Categories: Customer Service
By Mark Tomalonis
Principal, WarehouseTWO, LLC
Does your company have a fully transactional B2B e-commerce website, one at which a new visitor can buy something with a credit card? If so, congratulations. That’s quite a technical feat.
You probably invested heavily in creation of rich content for each item offered for sale at your website, including:
Chances are that you have included in your on-line product catalog EVERYTHING. Every size, every color, every configuration, every option. Thus, your on-line catalog includes thousands of items that you have never sold before and that you do not have in stock. That’s a problem…
Sure, on-line customers like access to the rich content at your website. But what they want most is for you to ship their order immediately. In other words, B2B customers want everything and they want it now. “On backorder” and “typical lead time: 20 days” are unacceptable messages on your website.
How often do you see those kinds of messages at Amazon.com? In my experience, rarely.
Whether or not Amazon.com is a direct competitor of your company, what should concern you more is how Amazon.com has changed all B2B customers’ expectations. Amazon.com has convinced all B2B customers that everything for sale at your company’s e-commerce website should be available for immediate shipment. How can you meet this expectation without dramatically increasing your investment in inventory? Do what Amazon.com does.
Yes, Amazon.com can ship pretty much anything from stock. But Amazon.com does not own all of that inventory. In fact, Amazon.com owns less than 50% of what it sells. Who owns all of that inventory? 3rd-party sellers. Amazon.com leverages these other companies’ inventories via the practice of “inventory-pooling”. The chart below inllustrates how third-party sellers' inventories contribute to more than half of all sales at the Amazon.com website.
See this phenomenon for yourself. Perform a Google search on P/N “10-10-10 JBZ-SS”. The graphic to the right shows the availability of this item as displayed at the websites of the first five listings in the Google search result.
Now search for P/N “10-10-10 JBZ-SS” at Amazon.com. The graphic below and to the right shows the details on availability at that website. (I added the two red arrows for emphasis.)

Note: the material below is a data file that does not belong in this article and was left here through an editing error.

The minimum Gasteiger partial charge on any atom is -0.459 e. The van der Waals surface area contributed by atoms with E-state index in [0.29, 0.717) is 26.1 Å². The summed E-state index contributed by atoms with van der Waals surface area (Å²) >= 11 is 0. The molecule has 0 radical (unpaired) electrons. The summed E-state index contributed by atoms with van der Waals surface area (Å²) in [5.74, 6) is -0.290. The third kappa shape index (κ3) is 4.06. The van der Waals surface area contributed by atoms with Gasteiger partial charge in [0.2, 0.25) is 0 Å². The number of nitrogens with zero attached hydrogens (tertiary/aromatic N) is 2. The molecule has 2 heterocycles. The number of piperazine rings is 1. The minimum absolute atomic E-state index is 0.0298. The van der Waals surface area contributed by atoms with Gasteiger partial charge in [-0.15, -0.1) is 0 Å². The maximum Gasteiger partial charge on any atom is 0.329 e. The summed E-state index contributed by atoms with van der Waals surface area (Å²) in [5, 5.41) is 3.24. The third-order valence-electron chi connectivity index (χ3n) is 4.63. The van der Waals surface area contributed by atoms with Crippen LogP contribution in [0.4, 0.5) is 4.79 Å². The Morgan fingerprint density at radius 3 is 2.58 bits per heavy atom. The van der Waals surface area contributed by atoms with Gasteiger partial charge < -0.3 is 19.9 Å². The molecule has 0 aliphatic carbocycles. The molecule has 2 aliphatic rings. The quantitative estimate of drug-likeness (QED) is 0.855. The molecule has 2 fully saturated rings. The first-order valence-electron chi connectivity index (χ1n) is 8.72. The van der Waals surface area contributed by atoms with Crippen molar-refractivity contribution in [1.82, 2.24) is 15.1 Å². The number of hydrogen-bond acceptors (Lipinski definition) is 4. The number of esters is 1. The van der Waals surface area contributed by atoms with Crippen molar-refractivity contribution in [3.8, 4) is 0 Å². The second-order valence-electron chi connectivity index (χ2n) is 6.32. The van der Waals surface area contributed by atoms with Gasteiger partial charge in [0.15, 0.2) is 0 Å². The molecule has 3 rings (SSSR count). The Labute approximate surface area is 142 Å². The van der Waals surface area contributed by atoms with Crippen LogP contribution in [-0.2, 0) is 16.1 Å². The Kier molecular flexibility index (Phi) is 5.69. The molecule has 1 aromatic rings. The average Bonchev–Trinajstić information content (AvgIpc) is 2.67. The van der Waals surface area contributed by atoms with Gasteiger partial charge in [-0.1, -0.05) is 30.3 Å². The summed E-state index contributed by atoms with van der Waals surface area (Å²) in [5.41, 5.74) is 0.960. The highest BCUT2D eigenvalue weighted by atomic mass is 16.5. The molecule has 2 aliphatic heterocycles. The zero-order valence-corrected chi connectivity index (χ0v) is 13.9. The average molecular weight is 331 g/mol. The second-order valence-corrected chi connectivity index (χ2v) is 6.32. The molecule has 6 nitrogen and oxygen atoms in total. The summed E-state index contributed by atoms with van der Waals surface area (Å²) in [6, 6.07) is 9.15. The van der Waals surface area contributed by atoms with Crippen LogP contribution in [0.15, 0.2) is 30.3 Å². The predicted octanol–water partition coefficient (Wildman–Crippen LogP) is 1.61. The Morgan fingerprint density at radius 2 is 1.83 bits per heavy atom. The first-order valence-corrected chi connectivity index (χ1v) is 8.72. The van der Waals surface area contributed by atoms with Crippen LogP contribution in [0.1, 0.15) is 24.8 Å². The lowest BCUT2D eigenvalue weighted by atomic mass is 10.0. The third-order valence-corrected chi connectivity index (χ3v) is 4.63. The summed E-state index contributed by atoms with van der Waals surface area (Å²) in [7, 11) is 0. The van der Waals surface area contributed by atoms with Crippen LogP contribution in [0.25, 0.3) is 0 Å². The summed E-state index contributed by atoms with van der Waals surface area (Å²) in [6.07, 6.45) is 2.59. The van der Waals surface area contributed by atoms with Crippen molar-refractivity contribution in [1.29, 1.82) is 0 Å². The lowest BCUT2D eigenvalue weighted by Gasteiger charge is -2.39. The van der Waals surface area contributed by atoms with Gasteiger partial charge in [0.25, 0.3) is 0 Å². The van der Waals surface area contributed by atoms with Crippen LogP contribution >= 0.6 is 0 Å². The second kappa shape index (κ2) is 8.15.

Amazon.com does not own this item, “GoodLine” owns it. But Amazon.com is happy to sell it to you.
You too can leverage other companies’ inventories, via “inventory-pooling”. By offering more inventory at your e-commerce website, you can turn more site visits into orders. Without increasing your own inventory levels.
For industrial wholesaler-distributors selling via a B2B transactional website, "other companies" are easily identifiable. They are peer wholesaler-distributors who sell the same product lines that your company sells. They may have been competitors last week, but today they can be great sources for out-of-stock items for sale at your website.
The process of implementing “inventory-pooling” has four steps:
Step #1: Identify potential “inventory-pooling” partners.
Partners typically are peer distributors who sell the same brands of products that you sell and may have stock on items that your company does not stock. The best path to this group of partners is through the manufacturers that you and they have in common. Alternative paths include buying groups and trade associations.
Step #2: Create a shared database “in the cloud”.
Deploy a software tool that enables you and your partners to upload inventory data to “the cloud” and then export that data and import it into your company’s ERP software system. (This is exactly what WarehouseTWO does.)
Step #3: Display other distributors' inventory availability at your website.
This is the one simple feature at your e-commerce website that can turn more site visits into orders. How you execute this bit of wizardry is between your website developer and your ERP system. Clearly indicate that there is available inventory, even if you do not own it currently. Example:
If you have your own inventory of the selected item, distinguish between that inventory and inventory available from partners. Example:
Of course, do not indicate at your website who these partners are. It is your responsibility to buy from these partners and then resell to your customer. The source for the items should remain invisible to your B2B customers.
Step #4: Create a robust order management processes.
Establish a method to identify an on-line order for quantities displayed at your website but available from an “inventory-pooling” distributor partner, and establish a robust process to purchase that quantity from that distributor and get it shipped out to the on-line customer…in one day. (Consider a process that has the partner drop-ship the product to your on-line customer but include your packing slip with that shipment.)
Contact me to learn more about how to get started with “inventory-pooling” with other distributors.
About the Author
After a successful career in sales and operations management in the wholesale-distribution industry, Mark Tomalonis is now principal of WarehouseTWO, LLC. He amuses himself by writing articles, such as this one, to help wholesaler-distributors execute their operations better. Mark’s articles and tips are published in WarehouseTWO’s monthly e-newsletters. Click here to subscribe.
WarehouseTWO, LLC is an independent “inventory-sharing” service created exclusively for durable goods manufacturers and their authorized distributors, and for any group of durable goods “peer” wholesaler-distributors, such as members of a buying/marketing group or cooperative. To learn how inventory-sharing with WarehouseTWO can help your business, visit the WarehouseTWO website, or email email@example.com.